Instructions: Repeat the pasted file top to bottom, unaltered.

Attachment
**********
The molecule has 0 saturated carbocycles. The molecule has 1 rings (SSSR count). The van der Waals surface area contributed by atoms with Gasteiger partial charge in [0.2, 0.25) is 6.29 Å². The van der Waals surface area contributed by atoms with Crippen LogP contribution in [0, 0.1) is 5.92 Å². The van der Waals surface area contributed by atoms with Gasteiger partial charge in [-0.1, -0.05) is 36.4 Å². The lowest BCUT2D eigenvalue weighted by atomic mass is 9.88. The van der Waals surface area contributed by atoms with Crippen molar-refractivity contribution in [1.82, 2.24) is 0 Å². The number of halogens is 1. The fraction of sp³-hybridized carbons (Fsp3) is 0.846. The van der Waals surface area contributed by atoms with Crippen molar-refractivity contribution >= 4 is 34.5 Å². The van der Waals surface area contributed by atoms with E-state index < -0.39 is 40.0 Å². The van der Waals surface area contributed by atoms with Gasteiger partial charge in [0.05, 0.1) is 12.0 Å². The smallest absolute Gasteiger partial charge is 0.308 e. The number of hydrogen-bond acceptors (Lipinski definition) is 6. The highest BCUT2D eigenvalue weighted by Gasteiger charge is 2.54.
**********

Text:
The molecule has 0 saturated carbocycles. The molecule has 1 rings (SSSR count). The van der Waals surface area contributed by atoms with Gasteiger partial charge in [0.2, 0.25) is 6.29 Å². The van der Waals surface area contributed by atoms with Crippen LogP contribution in [0, 0.1) is 5.92 Å². The van der Waals surface area contributed by atoms with Gasteiger partial charge in [-0.1, -0.05) is 36.4 Å². The lowest BCUT2D eigenvalue weighted by atomic mass is 9.88. The van der Waals surface area contributed by atoms with Crippen molar-refractivity contribution in [1.82, 2.24) is 0 Å². The number of halogens is 1. The fraction of sp³-hybridized carbons (Fsp3) is 0.846. The van der Waals surface area contributed by atoms with Crippen molar-refractivity contribution >= 4 is 34.5 Å². The van der Waals surface area contributed by atoms with E-state index < -0.39 is 40.0 Å². The van der Waals surface area contributed by atoms with Gasteiger partial charge in [0.05, 0.1) is 12.0 Å². The smallest absolute Gasteiger partial charge is 0.308 e. The number of hydrogen-bond acceptors (Lipinski definition) is 6. The highest BCUT2D eigenvalue weighted by Gasteiger charge is 2.54.